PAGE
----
Set over the course of one night in suburban Michigan, a slew of teenagers try and make the waning summer days worth remembering. Claudia (Amanda Bauer) is the new girl in school and invited to the cool gal’s (Shayla Curran) slumber party. She learns her boyfriend slept with the cool gal and plots a little boyfriend stealing of her own. Rob (Marlon Morton) is obsessed with a pretty blonde girl he once shared a look with in a supermarket. He is scouring the neighborhood, going from party to party, looking for her so he can reveal his true feelings. Scott (Brett Jacobson) is unsure of whether he wants to finish his final year of college, now the site of a painful breakup from his longtime girlfriend. One day while walking the halls of his former high school, he comes across a picture of him with twin sisters, Ady (Nikita Ramsey) and Anna Abbey (Jade Ramsey). He heads out to the University of Michigan, where the twins are enrolled, convinced he could win one, or both, of them over. Maggie (Claire Sloma) is navigating between the middle school sleepovers of her peers and the world of the cooler upperclassmen. She’s been nursing a crush on an older boy (Douglas Diedrich) who worked at the community pool all summer, and will find the courage to make a move.
Unlike other coming-of-age entries, this is a movie that forgoes scatological comic setups and other Big Events meant to mark the passing into adulthood, like the loss of virginity, college admittance, or the prom; instead, Sleepover tackles a subject much more honestly and with tremendous naturalism. The level of detail is outstanding; set in what seems like the late 80s or early 90s, I was astounded at all the nostalgic artifacts of adolescence brought back to life. I kept going, “Oh yeah, I forgot about those,” or, “That’s totally something that me and my friends did.” I loved that the movie shows different social spheres and age ranges, so we go along with the late teen house party but we also get see a middle school/junior high sleepover that involves girls staying up late, talking about boys, and eating large bowls of chips. Obviously not everyone will have this reaction, but it just shows the commitment to recreating a very specific time, place, and sense of being. These feel entirely like real teenagers, and their troubles and desires are achingly articulated. You feel the powerful sense of yearning throughout, where the nudge of a knee, the closing distance between two hands that can cause your insides to fill up with a thousand butterflies. Sleepover is about teenagers grappling with emotional connection and personal identity, but it never drags out a soapbox or breaks from its verisimilitude. Every single character in this movie, even the ones meant to be seen in a questionable light, is deeply empathetic. Being an ensemble, you’ll gravitate to different characters and their pursuits, but the movie balances a nice mixture of storylines, cutting back and forth to build a graceful picture of the uncertainty of adolescence.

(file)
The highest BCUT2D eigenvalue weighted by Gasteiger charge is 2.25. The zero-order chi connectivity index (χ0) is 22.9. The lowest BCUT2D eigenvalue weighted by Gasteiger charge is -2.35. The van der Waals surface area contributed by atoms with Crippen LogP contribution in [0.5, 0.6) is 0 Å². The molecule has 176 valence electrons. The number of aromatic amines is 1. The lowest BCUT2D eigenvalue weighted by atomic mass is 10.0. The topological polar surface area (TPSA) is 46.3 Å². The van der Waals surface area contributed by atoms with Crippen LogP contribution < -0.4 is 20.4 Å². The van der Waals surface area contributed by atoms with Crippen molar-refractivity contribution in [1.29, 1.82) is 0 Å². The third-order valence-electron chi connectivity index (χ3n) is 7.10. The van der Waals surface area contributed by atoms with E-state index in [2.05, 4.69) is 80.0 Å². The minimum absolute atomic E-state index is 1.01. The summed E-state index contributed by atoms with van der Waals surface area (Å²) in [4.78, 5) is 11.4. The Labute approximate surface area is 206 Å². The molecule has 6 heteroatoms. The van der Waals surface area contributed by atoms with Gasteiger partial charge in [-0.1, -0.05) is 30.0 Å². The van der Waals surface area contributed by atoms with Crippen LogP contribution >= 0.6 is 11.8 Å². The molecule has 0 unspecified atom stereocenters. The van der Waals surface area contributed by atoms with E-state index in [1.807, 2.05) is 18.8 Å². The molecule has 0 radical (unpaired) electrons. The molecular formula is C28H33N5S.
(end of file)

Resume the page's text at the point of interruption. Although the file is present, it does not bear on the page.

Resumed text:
I found this movie to be so charming, so overwhelmingly affecting, and poignant without slipping into mock sentimentality, which would have been easy. It’s been a big year for nostalgia, but nostalgia is the “least authentic of all feelings,” according to Enrique de Heriz. It’s easy to sit back and say, “Oh I remember that too,” and feel the tingle of some wistful pull from the past, the yearning for a bygone time and place that has magically transformed in your mind into some idyllic spree. Does anyone remember those times, before there was an Internet, and cell phones, and social media, when you got together with your friends to witness the shared experience of a movie with female nudity (this might just be a guy thing), or when you didn’t know if you’d see your crush ever again? The Myth of the American Sleepover does, and so do I. In the words of Lou Reed: “I don’t like nostalgia unless it’s mine.”